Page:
Your latest book, How Not to Avoid Jet Lag and other tales of travel madness, has quite the comical name. Does it have a story itself?
Ah, by “Comical” you must mean “hard to market in the age of Twitter.” Basically, in 2013 I’d decided to settle down off the road for a bit and decided I wanted to put together a book of stories that might, taken as a whole, illustrate the amusing descent into madness that a life spent constantly on the road had wrought. So I collected 19 stories beginning in 1999 (when I worked as a journalist in Beijing) and going up to about 2012 (after I finished a particularly weird trip to Belize for Lonely Planet) and had my old friend, comic artist David Lee Ingersoll, do illustrations. I put the stories in roughly sequential order, which I thought kind of illustrated the whole descent into madness thing.
What do you hope your readers will take away from your book?
No useful travel advice, that’s for sure! (I even put a disclaimer to that effect in the introduction, you know…for the sake of not competing with any of my travel books.) Basically its a collection of creative nonfiction, journalism and hallucinatory dreamscapes from China, Belize, Taiwan, Singapore, and other exotic locales.
Do you have any new books on the horizon?
Indeed! The next book is called Formosa Moon (Things Asian Press). It’ll be a dual-voice cultural exploration around Taiwan undertaken by a couple; one, a seasoned guidebook writer intimately familiar with Taiwan, the other a first-time visitor relocating to Taiwan sight unseen. In tone and content, I’m aiming to create a fusion between travel literature and guidebook to inspire readers to explore Taiwan on a deeper level while simultaneously offering some modicum of practical travel information.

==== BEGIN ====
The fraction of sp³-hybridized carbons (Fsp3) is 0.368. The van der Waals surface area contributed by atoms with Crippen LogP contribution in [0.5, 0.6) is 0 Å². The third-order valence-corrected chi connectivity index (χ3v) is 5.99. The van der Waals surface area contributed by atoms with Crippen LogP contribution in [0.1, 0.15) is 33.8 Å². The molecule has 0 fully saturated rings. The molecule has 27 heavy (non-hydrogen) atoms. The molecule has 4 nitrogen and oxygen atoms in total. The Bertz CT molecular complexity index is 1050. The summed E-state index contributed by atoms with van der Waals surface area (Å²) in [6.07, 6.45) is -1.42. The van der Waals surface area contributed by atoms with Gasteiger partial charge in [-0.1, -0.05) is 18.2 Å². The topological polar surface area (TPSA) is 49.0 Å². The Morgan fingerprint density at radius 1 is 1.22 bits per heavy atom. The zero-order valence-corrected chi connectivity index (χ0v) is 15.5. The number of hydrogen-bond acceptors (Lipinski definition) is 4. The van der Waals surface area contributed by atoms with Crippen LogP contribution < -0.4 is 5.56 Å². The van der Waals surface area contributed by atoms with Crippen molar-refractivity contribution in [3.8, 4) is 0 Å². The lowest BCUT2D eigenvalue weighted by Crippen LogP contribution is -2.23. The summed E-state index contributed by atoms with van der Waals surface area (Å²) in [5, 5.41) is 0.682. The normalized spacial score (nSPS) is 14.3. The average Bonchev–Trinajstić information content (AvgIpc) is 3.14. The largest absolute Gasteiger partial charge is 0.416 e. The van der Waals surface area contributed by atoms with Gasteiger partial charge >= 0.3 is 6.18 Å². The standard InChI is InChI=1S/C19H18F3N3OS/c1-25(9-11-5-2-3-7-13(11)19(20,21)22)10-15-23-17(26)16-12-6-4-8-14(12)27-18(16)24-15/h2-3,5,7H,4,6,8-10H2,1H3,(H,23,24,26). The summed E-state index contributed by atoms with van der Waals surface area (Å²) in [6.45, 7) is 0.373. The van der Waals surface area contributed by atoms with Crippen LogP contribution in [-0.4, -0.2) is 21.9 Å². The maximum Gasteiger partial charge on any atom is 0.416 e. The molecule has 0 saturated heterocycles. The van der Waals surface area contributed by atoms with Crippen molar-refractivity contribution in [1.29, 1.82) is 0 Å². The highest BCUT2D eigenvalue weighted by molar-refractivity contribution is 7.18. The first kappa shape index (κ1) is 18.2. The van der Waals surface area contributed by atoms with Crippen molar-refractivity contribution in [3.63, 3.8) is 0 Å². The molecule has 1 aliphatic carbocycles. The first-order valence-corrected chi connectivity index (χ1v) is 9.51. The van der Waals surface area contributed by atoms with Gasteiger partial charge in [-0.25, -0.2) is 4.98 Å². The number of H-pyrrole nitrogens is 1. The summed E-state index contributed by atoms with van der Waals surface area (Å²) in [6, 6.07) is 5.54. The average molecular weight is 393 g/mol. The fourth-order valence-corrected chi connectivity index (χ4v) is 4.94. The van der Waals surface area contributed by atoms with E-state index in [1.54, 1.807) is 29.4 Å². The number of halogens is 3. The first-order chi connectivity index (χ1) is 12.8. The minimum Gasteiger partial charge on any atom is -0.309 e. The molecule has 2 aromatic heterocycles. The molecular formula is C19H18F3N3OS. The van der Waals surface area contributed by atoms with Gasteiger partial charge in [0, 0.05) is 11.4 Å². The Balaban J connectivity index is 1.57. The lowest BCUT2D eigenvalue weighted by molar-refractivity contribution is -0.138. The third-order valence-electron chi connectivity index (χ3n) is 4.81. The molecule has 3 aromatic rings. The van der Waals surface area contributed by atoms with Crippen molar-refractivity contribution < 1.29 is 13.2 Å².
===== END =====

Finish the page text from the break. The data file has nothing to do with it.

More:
Where is your favourite place to write?
There’s a fine balance in finding a time to chronicle while experiencing, without making chronicling itself the experience. That said, I think I do some of my best writing from the road. Editing is best done at home, unless I’ve gone full nomad in which case I tend to edit on trains.
What is your favourite travel book?
Henry Miller’s Tropic of Cancer, which is really more about expatriate life, the true nomad’s natural mid- (and sometimes end) point.
What is your favourite travel quote?
“A good traveler has no fixed plans, and is not intent on arriving.” ~ Lao Tzu said it originally, and I got to repeat it in a recent travel story I just wrote for an in-flight magazine. I’m sure the sage would approve.
Well, dear readers, time to pack for the next adventure – T minus 12 day ’till Taiwan. Follow the journey online at www.josambro.com and on my blog, Snarky Tofu. On Twitter I’m @josambro.